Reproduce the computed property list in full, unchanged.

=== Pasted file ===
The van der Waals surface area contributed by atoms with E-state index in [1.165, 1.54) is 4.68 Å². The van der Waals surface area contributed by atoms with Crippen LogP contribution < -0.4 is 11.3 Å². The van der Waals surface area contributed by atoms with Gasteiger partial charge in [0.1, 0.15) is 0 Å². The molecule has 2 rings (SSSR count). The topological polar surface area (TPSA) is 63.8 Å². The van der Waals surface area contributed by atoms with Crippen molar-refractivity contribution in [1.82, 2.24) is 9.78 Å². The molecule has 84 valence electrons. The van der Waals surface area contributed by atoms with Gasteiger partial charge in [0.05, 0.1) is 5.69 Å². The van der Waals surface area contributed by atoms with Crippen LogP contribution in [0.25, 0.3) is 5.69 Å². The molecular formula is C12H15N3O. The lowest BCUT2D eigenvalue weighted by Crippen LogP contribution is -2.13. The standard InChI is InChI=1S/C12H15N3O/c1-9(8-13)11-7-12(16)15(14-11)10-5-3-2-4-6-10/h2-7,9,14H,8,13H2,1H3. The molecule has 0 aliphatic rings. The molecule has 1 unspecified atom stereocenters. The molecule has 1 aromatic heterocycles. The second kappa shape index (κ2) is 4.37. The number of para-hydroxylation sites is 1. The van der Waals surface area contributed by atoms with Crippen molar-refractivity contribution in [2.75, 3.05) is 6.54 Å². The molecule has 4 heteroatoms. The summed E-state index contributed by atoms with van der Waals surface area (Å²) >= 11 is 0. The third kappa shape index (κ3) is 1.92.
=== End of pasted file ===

The van der Waals surface area contributed by atoms with E-state index in [1.165, 1.54) is 4.68 Å². The van der Waals surface area contributed by atoms with Crippen LogP contribution < -0.4 is 11.3 Å². The van der Waals surface area contributed by atoms with Gasteiger partial charge in [0.1, 0.15) is 0 Å². The molecule has 2 rings (SSSR count). The topological polar surface area (TPSA) is 63.8 Å². The van der Waals surface area contributed by atoms with Crippen molar-refractivity contribution in [1.82, 2.24) is 9.78 Å². The molecule has 84 valence electrons. The van der Waals surface area contributed by atoms with Gasteiger partial charge in [0.05, 0.1) is 5.69 Å². The van der Waals surface area contributed by atoms with Crippen LogP contribution in [0.25, 0.3) is 5.69 Å². The molecular formula is C12H15N3O. The lowest BCUT2D eigenvalue weighted by Crippen LogP contribution is -2.13. The standard InChI is InChI=1S/C12H15N3O/c1-9(8-13)11-7-12(16)15(14-11)10-5-3-2-4-6-10/h2-7,9,14H,8,13H2,1H3. The molecule has 0 aliphatic rings. The molecule has 1 unspecified atom stereocenters. The molecule has 1 aromatic heterocycles. The second kappa shape index (κ2) is 4.37. The number of para-hydroxylation sites is 1. The van der Waals surface area contributed by atoms with Crippen molar-refractivity contribution in [2.75, 3.05) is 6.54 Å². The molecule has 4 heteroatoms. The summed E-state index contributed by atoms with van der Waals surface area (Å²) >= 11 is 0. The third kappa shape index (κ3) is 1.92.